Today I ran across an entry on Nolo’s website addressing the appropriateness of using their living trust software, commonly referred to as Quicken, or Will Maker, to make a Gun Trust. The same issues would exist for Legal Zoom or other standard trust software. Thousands of people and many gun dealers have prepared gun trusts using Nolo’s software. The problem is the software was never designed for Gun Trusts and their trust may cause legal problems for their family and friends.

Nolo states:

Can I use a Nolo living trust to make a gun trust?

No. If you want to create a gun trust, get personalized legal advice from an expert on gun laws. Nolo living trusts are designed for the people who simply want to pass on their assets while avoiding probate. Gun trusts are complicated because they:

— may need to last for more than one generation — may have multiple trustees, and — must address both state and federal weapons laws.

Nolo’s living trusts do not address these issues, and so you should not use Nolo living trusts to transfer weapons. If you want to make a gun trust, get help from a lawyer who has plenty of experience with these trusts and state and federal weapons laws.

While Nolo’s webpage does not address many of the issues to use a real Gun Trust, they have finally addressed the issue clearly. NO you should not use Nolo’s software to create a Gun Trust. We have been telling people this for years and now Nolo has addressed the issue to help people avoid the problems that using their product could create. If you have, we can help you modify your trust into a proper Gun Trust with the help of a Gun Trust Lawyer® licensed in your state.

Updated 8/21

I recently published an article on Gun Trusts and an amazing 1 day approval. I felt that this was an unusual circumstance and decided to submit an electronic ATF Form 1 back on July 26th using my personal Gun Trust to test out the current time for approvals on using a Trust from a Gun Trust Lawyer®.

While I was not surprised to have not received an approval on July 27th, I have been checking the status regularly. I was surprised to receive an approval early Saturday morning August 2, 2014. This approval was not anywhere as quick as our clients 1 day approval, but only took 35 days to get approved which is amazing considering that many are reporting 9-14 months for a paper approvals. Not only was the approval quick, but the email notification came with an attachment which contained a copy of my Form 1. The process for printing the approval was more complex than it needed to be and I guess that the ATF decided they could cut down on the amount of communication and support by just sending a copy. A wise move by the ATF.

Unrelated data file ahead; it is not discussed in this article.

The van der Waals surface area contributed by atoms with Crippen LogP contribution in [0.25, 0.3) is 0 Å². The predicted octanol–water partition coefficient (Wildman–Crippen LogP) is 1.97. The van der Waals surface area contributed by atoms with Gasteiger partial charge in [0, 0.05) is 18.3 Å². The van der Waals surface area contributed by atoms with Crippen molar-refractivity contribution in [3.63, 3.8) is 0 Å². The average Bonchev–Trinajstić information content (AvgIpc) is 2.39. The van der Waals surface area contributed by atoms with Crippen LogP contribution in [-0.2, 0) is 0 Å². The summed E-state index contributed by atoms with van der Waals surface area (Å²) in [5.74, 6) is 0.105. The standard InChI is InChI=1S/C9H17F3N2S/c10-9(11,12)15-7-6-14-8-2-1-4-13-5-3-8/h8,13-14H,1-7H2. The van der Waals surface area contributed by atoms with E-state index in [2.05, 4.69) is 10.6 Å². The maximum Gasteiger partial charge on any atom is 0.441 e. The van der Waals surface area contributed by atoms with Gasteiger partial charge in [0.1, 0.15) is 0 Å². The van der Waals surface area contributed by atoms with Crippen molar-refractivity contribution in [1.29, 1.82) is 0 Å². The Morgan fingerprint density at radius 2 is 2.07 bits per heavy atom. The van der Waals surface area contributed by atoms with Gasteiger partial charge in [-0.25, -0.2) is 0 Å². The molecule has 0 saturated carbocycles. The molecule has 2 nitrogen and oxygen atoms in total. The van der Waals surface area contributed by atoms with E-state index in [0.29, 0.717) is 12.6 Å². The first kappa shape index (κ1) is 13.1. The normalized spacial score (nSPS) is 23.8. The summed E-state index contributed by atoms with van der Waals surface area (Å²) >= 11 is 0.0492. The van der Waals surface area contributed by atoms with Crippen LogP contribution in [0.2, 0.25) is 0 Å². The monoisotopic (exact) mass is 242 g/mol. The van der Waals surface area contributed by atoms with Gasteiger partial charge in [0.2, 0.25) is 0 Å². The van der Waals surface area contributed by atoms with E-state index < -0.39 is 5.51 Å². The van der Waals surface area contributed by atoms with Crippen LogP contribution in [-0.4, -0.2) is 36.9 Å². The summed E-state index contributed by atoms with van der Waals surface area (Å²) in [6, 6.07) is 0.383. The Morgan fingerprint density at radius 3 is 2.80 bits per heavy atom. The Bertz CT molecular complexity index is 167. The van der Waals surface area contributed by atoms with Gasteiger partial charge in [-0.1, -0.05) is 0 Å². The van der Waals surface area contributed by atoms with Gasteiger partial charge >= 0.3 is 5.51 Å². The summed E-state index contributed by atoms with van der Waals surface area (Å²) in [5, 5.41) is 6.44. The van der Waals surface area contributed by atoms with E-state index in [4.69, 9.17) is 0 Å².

Please let us know about your approval times so we can see if others are experiencing similar results.

The 11th U.S. Circuit Court of Appeals in Atlanta has ruled a Florida law restricting what doctors can tell patients about gun ownership to be constitutional on Friday. The court ruled this law legitimately regulates professional conduct and does not regulate professional conduct and does not regulate the doctor’s first amendment free speech rights.

This ruling by the Atlanta court overturned a previous decision that declared the law unconstitutional. There is still an injunction blocking enforcement of the 2011 law, which has become popularly known as “Docs vs. Glocks.” It was challenged by organizations representing over 10,000 state health care providers, most notably the Florida chapters of the American Academy of Pediatrics and the American Academy of Family Physicians.
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One of the benefits in using a Gun Trust is that you are able to submit electronic applications with the new ATF website. This is possible because a Gun Trust does not require a CLEO signature nor fingerprints. Currently only Form1s can be submitted electronically, but Form 4s should be back online soon. It is important to fill out the application correctly as there is not a way to correct mistakes that are made like with the paper forms. A mistake in the past would have put your application in the back of the line, but not any more.

If you make a mistake on an ATF eform (http://www.atfonline.gov) there is a way to submit a correction without going to the end of the line.

Once you receive the notice that your eForm has been rejected, you will receive a refund of the application fee in around 10 days. You do not have to wait for the refund to be processed to resubmit a corrected application. You can pay the fee again while waiting for your refund or wait for the refund and them resubmit the application.

Once you submit your new application send an email to Ted.clutter@atf.gov and include the control number of the rejected application and the control number of the new corrected eForm and the application will be reprocessed. This should decrease the time for the approval process on the corrected eForm.

1daydates.jpgOne of our clients submitted an application to build a Form 1 on June 24, 2014 and was surprised when they checked their email the next morning and found that the ATF had approved the application to build the SBR.

When I first received the call, I thought it was a mistake, but then I walked the client through the Atfonline website and the process of printing the electronic Form 1. I have provided a copy for those who are as skeptical as I was about a 1 day approval process on a Form 1 from the ATF.

Not sure if this was a mistake or the ATF had just cleared out the backlog of Form 1’s but if you considering creating a Gun Trust to build an SBR, you may want to do it sooner than later.

Here is a copy of the full Form 1 for those who would like to review it.1dayForm1.pdf

To check out the current time for approvals, I submitted a electronic Form 1 on June 26 and it was approved on August 2, 2014. While 35 days is not bad, it is not overnight.